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Men's final a flashback for two 'old-timers'

Pete Sampras and Andre Agassi look like kids again in their semifinal victories.

By KEITH NIEBUHR, Times Staff Writer
© St. Petersburg Times
published September 8, 2002


NEW YORK -- Give it up for the old guys.

In a sport in which players are in their prime at 22, thinking about retirement at 27 and often sitting in rocking chairs at 32, two elder statesmen, each of whom has been written off for dead more than once, have created a remarkable Big Apple buzz.

In their respective semifinal wins Saturday, 32-year-old Andre Agassi and 31-year-old Pete Sampras played, and at times acted, like kids, sprinting with fresh legs, pumping fists and waving to adoring crowds in triumphs at Arthur Ashe Stadium.

The result is the first Grand Slam final between men over 30 in 30 years. The last was 37-year-old Ken Rosewall's win over 36-year-old Mal Anderson at the 1972 Australian. The last time it happened in this event? Try 1929.

"This is New York, baby!" Agassi said after beating top-ranked and top-seeded Lleyton Hewitt 6-4, 7-6 (7-5), 6-7, 6-2. Earlier, Sampras topped Sjeng Schalken 7-6 (8-6), 7-6 (7-4), 6-2.

"Where else would you rather be? This is it. It's going to be a blast," Agassi said.

Agassi and Sampras have played 33 times, with Sampras holding a 19-14 lead. They have met in four major finals, and Sampras has won three of those, including one at the 1990 Open when he was 19 and another at the '95 Open. Sampras won at Wimbledon in '99, and Agassi won in Australia in '95.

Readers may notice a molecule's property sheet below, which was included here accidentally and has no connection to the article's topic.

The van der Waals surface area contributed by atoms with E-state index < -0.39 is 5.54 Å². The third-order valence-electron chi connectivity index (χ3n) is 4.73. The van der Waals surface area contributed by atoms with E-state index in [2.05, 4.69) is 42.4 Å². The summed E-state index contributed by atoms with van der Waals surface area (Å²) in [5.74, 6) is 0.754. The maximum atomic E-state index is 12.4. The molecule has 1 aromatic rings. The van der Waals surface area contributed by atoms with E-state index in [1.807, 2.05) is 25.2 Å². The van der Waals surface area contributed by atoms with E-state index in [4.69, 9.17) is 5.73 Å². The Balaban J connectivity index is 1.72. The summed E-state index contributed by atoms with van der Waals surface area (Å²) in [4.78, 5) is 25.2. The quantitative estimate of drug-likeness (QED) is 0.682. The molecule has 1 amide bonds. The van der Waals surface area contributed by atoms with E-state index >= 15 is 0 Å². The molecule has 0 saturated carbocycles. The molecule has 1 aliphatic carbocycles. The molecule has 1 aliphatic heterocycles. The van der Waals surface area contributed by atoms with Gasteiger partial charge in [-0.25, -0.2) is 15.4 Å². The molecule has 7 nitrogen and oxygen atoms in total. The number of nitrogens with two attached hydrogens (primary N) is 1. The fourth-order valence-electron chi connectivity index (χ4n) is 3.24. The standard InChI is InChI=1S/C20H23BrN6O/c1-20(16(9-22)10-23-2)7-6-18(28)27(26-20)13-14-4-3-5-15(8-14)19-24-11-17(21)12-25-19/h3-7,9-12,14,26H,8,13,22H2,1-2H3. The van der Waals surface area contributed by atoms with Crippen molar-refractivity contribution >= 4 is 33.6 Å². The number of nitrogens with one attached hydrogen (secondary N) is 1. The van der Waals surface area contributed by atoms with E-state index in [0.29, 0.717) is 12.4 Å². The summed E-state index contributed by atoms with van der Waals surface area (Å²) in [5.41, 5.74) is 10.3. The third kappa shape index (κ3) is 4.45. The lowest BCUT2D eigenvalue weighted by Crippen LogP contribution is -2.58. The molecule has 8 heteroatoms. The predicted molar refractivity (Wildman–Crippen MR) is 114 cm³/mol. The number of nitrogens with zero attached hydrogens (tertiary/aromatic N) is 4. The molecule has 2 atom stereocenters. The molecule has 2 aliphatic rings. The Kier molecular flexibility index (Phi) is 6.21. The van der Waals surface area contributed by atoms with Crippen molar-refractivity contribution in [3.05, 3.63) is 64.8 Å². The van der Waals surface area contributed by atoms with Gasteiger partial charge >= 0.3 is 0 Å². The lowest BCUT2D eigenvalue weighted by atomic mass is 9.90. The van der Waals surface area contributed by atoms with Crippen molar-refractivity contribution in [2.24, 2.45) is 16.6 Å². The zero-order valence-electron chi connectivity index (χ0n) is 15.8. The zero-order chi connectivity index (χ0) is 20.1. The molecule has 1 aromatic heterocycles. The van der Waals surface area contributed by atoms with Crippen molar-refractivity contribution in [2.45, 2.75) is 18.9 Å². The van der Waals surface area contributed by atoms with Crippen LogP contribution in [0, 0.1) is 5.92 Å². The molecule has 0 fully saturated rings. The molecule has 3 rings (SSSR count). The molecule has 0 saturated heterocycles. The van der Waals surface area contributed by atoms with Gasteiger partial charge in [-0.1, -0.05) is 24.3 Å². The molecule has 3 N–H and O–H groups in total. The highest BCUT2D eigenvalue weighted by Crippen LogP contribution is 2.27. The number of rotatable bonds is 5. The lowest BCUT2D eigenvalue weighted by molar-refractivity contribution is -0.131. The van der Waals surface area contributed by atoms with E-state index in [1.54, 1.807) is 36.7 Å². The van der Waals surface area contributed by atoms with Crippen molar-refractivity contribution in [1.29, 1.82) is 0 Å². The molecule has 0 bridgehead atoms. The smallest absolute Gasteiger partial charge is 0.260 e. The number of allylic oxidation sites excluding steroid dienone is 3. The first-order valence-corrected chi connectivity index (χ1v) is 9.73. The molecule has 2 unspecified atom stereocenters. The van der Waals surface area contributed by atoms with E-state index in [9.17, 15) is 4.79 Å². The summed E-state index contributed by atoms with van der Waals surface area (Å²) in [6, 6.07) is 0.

Last year the two played in a memorable Open quarterfinal, a dramatic four-set thriller Sampras won.

Sampras, a four-time Open champ and all-time leader with 13 major titles, is playing his eighth final. Agassi, winner of two Open titles, advanced to his fifth final. He has won seven majors.

"It's totally unexpected," Boston Globe columnist and NBC commentator Bud Collins said.

Agassi, the sixth seed, last won a major at the 2001 Australian Open. The 17th-seeded Sampras has not won anything since Wimbledon in 2000, a stretch of 33 tournaments.

Against the defending champ, Agassi's precision was too much. Hewitt led 3-0 in the opening set but watched Agassi take over with two service breaks and seven straight games without an unforced error.

Hewitt is known for consistently retrieving shots that look untouchable, but Agassi appeared to have more energy.

"He was too good," Hewitt said.

Breaks in the ninth and 11th games of the second set allowed Agassi to force a tiebreaker. He went up 5-2 and won the set on a Hewitt forehand miscue, one of 49 unforced errors. Hewitt, who only once in his career has won after being down two sets, rallied from a 4-1 deficit to win the third set. But Agassi ended the drama 33 minutes later, breaking Hewitt twice in the fourth.

In his five previous matches, Hewitt lost his serve four times. Agassi had nine breaks Saturday, at least two in each set.

"I should have closed out the third, but that's the way the match is going to go with a guy like Lleyton and with a game like mine," Agassi said. Sampras was systematic, if not spectacular. Several times he let break chances escape but cooly won tiebreakers in the first and second sets. After winning the first set he turned to the crowd and screamed, "That's what I'm talking about."

In the third set Sampras appeared fresh and consistently unleased serves at 125 mph. He hit 17 winners to Schalken's two, earned two breaks and held a 20-1 points-won advantage at the net. On match point Sampras iced it with a perfect volley and waved to the crowd, which stood on its feet and loudly cheered.

Sampras lost to Hewitt in last year's final and looked unfit at times. At least today he'll be playing another old guy.

"It's a pretty tough turnaround emotionally and physically, but I feel I can do it," Sampras said.

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